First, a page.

By Dennis Rodkin

Crain’s Chicago Business

August 17, 2017

2017.08.17 Chicago lags in homebuilding rebound-PICTUREChicago lags behind most major US cities on construction of new housing, and a key culprit may be the region’s population loss.

In the Chicago area, building permits for all types of housing, for sale and for rent, will end the year 20 percent below the region’s historical average, according to a report released Wednesday by Trulia, an online real estate resource. Only three of the nation’s 20 largest metro areas will end the year farther below their averages: San Diego (29.2 percent off), St. Louis (33 percent) and Cleveland (35 percent).

Although Chicago is doing fairly well on three key factors that drive growth in homebuilding—employment, income and home prices—”we see an important problem in Chicago,” said Ralph McLaughlin, Trulia’s chief economist. “Chicago is losing population. That’s not a good prospect for people who are building homes.”

In the simplest sense, the two-year net loss of 30,894 people adds thousands of existing residential units to the supply, dampening demand for new units.

“With the outmigration, you’re seeing the demand for new homes diminish,” said Tracy Cross, head of the Schaumburg-based firm Tracy Cross & Associates, which tracks homebuilding in the region. He was not involved in Trulia’s study.

Trulia calculated a historical average for each metropolitan area using census data on building permits each year from 1980 through 2016 (a stretch that contains both boom and bust years), as well as its own projected total for this year. The Chicago area’s longterm average was about 20,600 permits, and Trulia forecasts builders taking out about 16,480 permits by the end of this year.

While Chicago is 20 percent below its average this year, Trulia expects three cities to take out at least 60 percent more permits than the longterm average. They are Philadelphia (62.3 percent) and Boston and Dallas (both 61 percent).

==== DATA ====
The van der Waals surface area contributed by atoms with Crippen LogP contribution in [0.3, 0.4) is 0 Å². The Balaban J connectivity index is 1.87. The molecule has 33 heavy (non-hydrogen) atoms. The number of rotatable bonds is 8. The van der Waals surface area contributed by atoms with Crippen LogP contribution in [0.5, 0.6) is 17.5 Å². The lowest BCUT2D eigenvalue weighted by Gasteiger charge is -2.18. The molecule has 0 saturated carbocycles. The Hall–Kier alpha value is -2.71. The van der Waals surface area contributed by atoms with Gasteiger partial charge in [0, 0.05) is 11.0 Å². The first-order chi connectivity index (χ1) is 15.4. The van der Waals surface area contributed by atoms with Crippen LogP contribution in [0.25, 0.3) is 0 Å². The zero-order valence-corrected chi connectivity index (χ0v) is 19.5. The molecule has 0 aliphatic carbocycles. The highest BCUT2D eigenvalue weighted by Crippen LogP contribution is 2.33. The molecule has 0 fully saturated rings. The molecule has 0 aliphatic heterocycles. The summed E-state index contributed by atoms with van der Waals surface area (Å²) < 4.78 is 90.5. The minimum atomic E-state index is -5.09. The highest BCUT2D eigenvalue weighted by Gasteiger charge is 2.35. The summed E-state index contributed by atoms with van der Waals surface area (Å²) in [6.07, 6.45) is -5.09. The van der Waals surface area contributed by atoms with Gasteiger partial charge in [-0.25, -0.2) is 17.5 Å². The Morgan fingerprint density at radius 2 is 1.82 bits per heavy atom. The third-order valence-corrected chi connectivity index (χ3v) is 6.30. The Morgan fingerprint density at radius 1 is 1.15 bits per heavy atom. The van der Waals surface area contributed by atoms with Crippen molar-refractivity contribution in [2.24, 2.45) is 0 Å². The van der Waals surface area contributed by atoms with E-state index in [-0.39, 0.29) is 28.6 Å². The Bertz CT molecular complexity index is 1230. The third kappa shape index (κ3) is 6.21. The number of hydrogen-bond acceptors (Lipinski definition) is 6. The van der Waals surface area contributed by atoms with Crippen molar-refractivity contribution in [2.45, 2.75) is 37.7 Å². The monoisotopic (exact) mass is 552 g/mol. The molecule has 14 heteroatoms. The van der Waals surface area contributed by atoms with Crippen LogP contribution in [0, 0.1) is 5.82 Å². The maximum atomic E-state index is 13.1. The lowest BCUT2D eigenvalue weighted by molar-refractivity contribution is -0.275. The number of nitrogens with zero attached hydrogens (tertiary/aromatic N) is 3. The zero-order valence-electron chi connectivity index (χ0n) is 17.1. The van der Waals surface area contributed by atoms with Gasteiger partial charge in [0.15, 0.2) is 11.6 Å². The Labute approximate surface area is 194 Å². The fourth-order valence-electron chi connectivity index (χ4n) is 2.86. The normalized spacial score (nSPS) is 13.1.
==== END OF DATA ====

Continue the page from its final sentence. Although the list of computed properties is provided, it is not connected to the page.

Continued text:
Because the Trulia analysis looks at construction of all types of housing, it masks the extreme weakness in construction of new houses in the Chicago area. While permits for that type of housing are off the historical average by more than 60 percent, he noted, because of the downtown apartment-building boom, permits for multifamily housing are up by a similar amount.

The net is a decrease in permits overall, but McLaughlin called the big increase in multifamily construction “the silver lining for Chicago.” It’s a response to increased demand for high-rise rentals, a sign of a thriving job market for younger adults, he said. San Francisco, New York and Austin have also seen large increases in the construction of multifamily units near the city center, he said. Builders “have followed the demand downtown,” Cross said.

He’s not surprised that the new construction in Chicago tilts heavily toward rentals. Savvy millennials, he said, “aren’t going to buy yet, because they need their mobility. They may have to move again,” and slow price growth in the Chicago area’s for-sale housing market could limit their ability to sell the property in a few years without taking a loss.

 

 

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